We were in Thailand for a total of two months and during that time, we spent pretty much all of our time on a secluded island (Koh Tao) in the Gulf of Thailand. What this meant for me was that I didn’t get a chance to really experience the culture of the country which I was pretty disappointed with. Originally I had planned on making a day trip out to Koh Samui in order to make a short film about the monks and temples in the area, but I found out from a few locals that it was pretty much taboo to film in a temple and many monks weren’t okay with being filmed or photographed (bummer!). So we really only had one day to explore some temples and soak in the history. We arranged a tour through our hotel in Bangkok in order to go and visit Wat Pho and Wat Arun.
Also known as the Temple of the Reclining Buddha, it boasts a magnificent 46 metre long, larger than life buddha statue which fills the entire building top to bottom and side to side. I was very impressed by the immense size of the statue but later read that it was constructed using plaster and brick and was merely coated in gold leaf to give it that golden quality (although to be fair, that is still a LOT of gold leaf!)
Not only was the statue adorned with gold, the bottoms of the massive feet were covered in buddhist scenes carved of real mother of pearl! In a normal sized building, the feet alone would be overwhelmingly large!
The footprint is very important in buddhism as it ties us to the time spent connected to our earthly self and in the case of this statue it portrays the 108 auspicious signs of buddha, which are basically 108 ways that buddha is more divine than a normal human being. Interpreting these symbols is pretty far beyond my scope of comprehension, but I strongly admired the workmanship and the detail of each scene.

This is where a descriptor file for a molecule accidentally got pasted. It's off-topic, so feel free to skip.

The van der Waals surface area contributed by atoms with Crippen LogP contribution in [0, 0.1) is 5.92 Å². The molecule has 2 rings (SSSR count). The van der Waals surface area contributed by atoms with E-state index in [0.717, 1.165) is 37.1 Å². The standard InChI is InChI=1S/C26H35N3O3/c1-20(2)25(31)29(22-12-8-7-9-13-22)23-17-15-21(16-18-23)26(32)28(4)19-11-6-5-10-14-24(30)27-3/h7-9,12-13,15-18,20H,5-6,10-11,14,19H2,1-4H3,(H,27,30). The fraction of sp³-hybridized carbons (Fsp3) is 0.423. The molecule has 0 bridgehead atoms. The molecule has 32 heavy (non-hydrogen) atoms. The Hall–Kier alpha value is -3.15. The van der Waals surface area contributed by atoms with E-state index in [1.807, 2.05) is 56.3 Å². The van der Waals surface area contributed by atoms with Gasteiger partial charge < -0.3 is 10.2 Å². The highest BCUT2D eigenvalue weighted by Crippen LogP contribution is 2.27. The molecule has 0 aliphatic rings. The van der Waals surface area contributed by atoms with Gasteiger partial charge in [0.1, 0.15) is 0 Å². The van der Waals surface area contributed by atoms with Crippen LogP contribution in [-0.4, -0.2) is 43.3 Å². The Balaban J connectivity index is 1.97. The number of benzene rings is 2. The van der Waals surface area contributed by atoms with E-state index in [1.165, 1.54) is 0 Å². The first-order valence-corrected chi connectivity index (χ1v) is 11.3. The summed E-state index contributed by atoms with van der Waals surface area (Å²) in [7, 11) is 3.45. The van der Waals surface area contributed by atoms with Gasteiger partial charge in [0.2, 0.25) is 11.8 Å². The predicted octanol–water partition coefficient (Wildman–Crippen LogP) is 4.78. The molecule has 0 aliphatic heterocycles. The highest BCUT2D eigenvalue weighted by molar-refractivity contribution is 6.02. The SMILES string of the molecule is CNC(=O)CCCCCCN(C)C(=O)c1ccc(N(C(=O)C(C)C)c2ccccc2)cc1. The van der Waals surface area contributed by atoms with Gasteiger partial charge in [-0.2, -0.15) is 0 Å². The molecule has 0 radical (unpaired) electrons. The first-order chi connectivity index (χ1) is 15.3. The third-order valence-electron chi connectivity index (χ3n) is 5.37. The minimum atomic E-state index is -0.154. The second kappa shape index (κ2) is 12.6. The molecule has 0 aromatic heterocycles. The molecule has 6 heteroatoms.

The walls of the temple were also embellished with beautiful illustrations and carried so much detail that unfortunately seemed to be lost over such an expansive space. Thankfully when we were there, we were only one of maybe 4 groups admiring the statue so it wasn’t overly crowded and fairly easy to get photos without a ton of people ruining the shots.
Our tour was self guided which I wasn’t really expecting, since we were paying the hotel for the temple tour, I expected we would learn a lot about the history and cultural significance of the site but instead, our guide just dropped us off and left. Much of what I have learned about these sites is from reading up online. Our next stop was the temple of Wat Arun.
This is what I was expecting when I envisioned our visit to the famous Wat Arun. Since most of the photos I saw before our trip were taken at night, it gave the temple a golden glow and that’s what I assumed the temple looked like, shimmering gold. It’s not like it was an unrealistic ideal, there are a fair number of Thai temples that are golden but this is not one of them. We had to take a little ferry across the Chao Phraya River in order to reach the west bank where the temple is situated.
I was a bit taken aback by how much smaller the temple was up close! More surprising still was the fact that the temple was constructed with glass and porcelain from China.
I guess I was expecting a building similar to what housed the reclining buddha, where you can enter and view buddhist relics and a place to leave offerings. Instead, the temple wasn’t really a building as much as a grand shrine. You can climb the steep stone stairs of the temple and wander around the higher levels but you won’t find an entrance because there’s nothing to see inside. The outside however, instead of being a smooth golden shell, was completely plastered with ornate carvings and statues from base to peak.